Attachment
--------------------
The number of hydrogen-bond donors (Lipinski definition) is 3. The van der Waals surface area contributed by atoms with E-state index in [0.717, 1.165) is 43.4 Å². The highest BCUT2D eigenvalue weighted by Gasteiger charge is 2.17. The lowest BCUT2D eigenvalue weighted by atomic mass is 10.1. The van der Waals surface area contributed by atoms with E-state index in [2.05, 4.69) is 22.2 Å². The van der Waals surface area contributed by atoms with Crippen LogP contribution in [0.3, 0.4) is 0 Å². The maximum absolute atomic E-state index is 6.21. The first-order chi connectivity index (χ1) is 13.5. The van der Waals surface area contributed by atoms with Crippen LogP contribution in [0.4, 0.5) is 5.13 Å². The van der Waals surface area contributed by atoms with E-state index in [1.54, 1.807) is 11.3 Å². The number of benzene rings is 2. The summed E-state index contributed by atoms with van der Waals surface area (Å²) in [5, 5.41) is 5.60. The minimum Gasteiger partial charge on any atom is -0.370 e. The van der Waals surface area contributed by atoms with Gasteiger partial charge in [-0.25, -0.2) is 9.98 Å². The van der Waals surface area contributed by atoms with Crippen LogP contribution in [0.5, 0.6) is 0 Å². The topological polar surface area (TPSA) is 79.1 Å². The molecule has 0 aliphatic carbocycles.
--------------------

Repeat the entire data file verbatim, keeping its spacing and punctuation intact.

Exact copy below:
The number of hydrogen-bond donors (Lipinski definition) is 3. The van der Waals surface area contributed by atoms with E-state index in [0.717, 1.165) is 43.4 Å². The highest BCUT2D eigenvalue weighted by Gasteiger charge is 2.17. The lowest BCUT2D eigenvalue weighted by atomic mass is 10.1. The van der Waals surface area contributed by atoms with E-state index in [2.05, 4.69) is 22.2 Å². The van der Waals surface area contributed by atoms with Crippen LogP contribution in [0.3, 0.4) is 0 Å². The maximum absolute atomic E-state index is 6.21. The first-order chi connectivity index (χ1) is 13.5. The van der Waals surface area contributed by atoms with Crippen LogP contribution in [0.4, 0.5) is 5.13 Å². The van der Waals surface area contributed by atoms with E-state index in [1.54, 1.807) is 11.3 Å². The number of benzene rings is 2. The summed E-state index contributed by atoms with van der Waals surface area (Å²) in [5, 5.41) is 5.60. The minimum Gasteiger partial charge on any atom is -0.370 e. The van der Waals surface area contributed by atoms with Gasteiger partial charge in [-0.25, -0.2) is 9.98 Å². The van der Waals surface area contributed by atoms with Crippen LogP contribution in [0.5, 0.6) is 0 Å². The topological polar surface area (TPSA) is 79.1 Å². The molecule has 0 aliphatic carbocycles.